Former Black Sabbath vocalist Ronnie James Dio‘s wife, Wendy Dio, conducted a brand new interview with Danny Stoakes. Wendy compared the two legendary vocalists, Ozzy Osbourne and Ronnie James Dio, in the interview and revealed the differences.
After nine successful years with Sabbath, Ozzy Osbourne was fired from the band due to alcohol and drug problems in his private life. With Ozzy‘s departure, Dio joined Black Sabbath in the ’80s. He rocked until the early ’90s, being replaced by Ozzy Osbourne, who have a strong voice to fill.
During these two periods, Dio took part in three albums with Sabbath, which were Heaven and Hell (1980), Mob Rules (1981), and Dehumanizer (1992). According to Tony Iommi, the leader of the band, this change brought a huge difference not only in terms of sound but also in terms of attitude.
Anyway, following a few decades those days, Dio‘s wife Wendy Dio shares her honest opinions about this change in a brand new interview with Danny Stoakes. Wendy targets Ozzy Osbourne, saying: “He [Ozzy Osbourne] wasn’t a great singer.”
She continued: “[Ozzy’s shoes were] very hard shoes to fill, definitely. Ozzy, when Ozzy was on top form, was one of the best frontmen ever, along with David Lee Roth.
“Ronnie was a great singer — so the band, when [Ronnie] went into the band, the music changed a little; it was more melodic and completely different.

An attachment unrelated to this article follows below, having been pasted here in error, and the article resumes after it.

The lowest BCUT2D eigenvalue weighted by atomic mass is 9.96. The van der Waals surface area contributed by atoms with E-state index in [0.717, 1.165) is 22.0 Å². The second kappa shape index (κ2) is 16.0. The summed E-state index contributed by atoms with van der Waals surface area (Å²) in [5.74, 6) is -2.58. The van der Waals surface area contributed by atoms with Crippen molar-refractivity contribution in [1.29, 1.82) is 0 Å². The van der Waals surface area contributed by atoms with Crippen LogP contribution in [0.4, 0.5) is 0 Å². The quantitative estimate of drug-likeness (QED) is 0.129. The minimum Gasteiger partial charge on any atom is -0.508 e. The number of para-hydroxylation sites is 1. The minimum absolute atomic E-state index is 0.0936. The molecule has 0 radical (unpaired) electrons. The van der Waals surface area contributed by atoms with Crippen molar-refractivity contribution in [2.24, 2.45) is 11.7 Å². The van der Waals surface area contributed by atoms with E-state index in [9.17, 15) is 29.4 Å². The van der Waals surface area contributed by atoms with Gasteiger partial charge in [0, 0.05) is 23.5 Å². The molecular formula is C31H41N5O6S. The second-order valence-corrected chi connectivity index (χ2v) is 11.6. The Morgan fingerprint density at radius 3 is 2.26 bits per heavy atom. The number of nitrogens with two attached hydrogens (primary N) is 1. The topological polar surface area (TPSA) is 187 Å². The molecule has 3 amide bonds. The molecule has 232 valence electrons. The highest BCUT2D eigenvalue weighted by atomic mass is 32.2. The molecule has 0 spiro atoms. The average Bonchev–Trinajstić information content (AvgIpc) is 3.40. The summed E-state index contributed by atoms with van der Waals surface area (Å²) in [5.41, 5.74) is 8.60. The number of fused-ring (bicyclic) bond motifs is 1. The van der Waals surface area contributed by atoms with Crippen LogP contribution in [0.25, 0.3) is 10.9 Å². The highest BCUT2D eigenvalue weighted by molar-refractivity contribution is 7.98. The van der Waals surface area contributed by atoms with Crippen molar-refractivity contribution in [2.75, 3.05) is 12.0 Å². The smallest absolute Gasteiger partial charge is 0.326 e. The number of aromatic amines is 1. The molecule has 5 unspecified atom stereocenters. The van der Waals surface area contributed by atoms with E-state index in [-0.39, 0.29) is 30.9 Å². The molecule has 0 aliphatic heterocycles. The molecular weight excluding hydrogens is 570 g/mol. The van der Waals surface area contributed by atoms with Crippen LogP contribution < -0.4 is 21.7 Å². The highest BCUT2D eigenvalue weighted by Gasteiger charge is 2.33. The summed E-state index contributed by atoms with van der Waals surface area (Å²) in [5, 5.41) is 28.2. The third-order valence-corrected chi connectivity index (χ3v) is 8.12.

Wendy Dio Says Ozzy Osbourne ‘Was An Innovator’
When Wendy compares the two legendary vocalists, she stated that they were both equally qualified as artists. She also praises Ozzy Osbourne‘s innovativeness and says that his innovative style brings out heavy metal.
“I’ve always said: there’s Black Sabbath [with Ozzy Osbourne] and there’s Black Sabbath [with Ronnie James Dio], and they’re both as good,” she continued. “One is not better than the other; it’s just they’re different – they’re totally different.
“I mean, Ozzy was an innovator, and that’s music that was the innovations of the start of heavy metal, and I would never put that down. But Ronnie made a difference; he was different. He was more melodic, his songs were different, his stage performance was different.
“But it was very hard. He got spat on and he got booed and a lot of things in the beginning, but Ronnie, he carried on and did his thing. And then I think the kids started to really accept him.
“And, in fact, some kids I talk to don’t even know about Black Sabbath before ‘Heaven And Hell’, but that’s the younger generation.”
“When we went onto the stage, I really… I had a lot of difficulties playing Black Sabbath songs with Ronnie up-front,” Bill said.
“I’m not talking about personal front about Ronnie, it just was so different and so difficult for me to accept and to think that that was the norm – that was the new norm – especially when we did songs like ‘Black Sabbath,’ and things like that.
“I played them as best as I could on stage, so I was having difficulty with that. I think my biggest fault was that I wasn’t being honest with anybody at all. I was drinking more, and I wasn’t being sincere.
“So if anything, I was at fault, by not being honest enough with everybody and saying, ‘I’m having a problem with this,’ and I think that Ronnie, out of anybody would have said, ‘Just say it like it is, Bill.’
“Because that’s the kind of person that he was – so in that respect, that’s one of the difficulties that I had when we were running it on the road to the point where I – that coincided for me where my drinking was – I couldn’t stop.”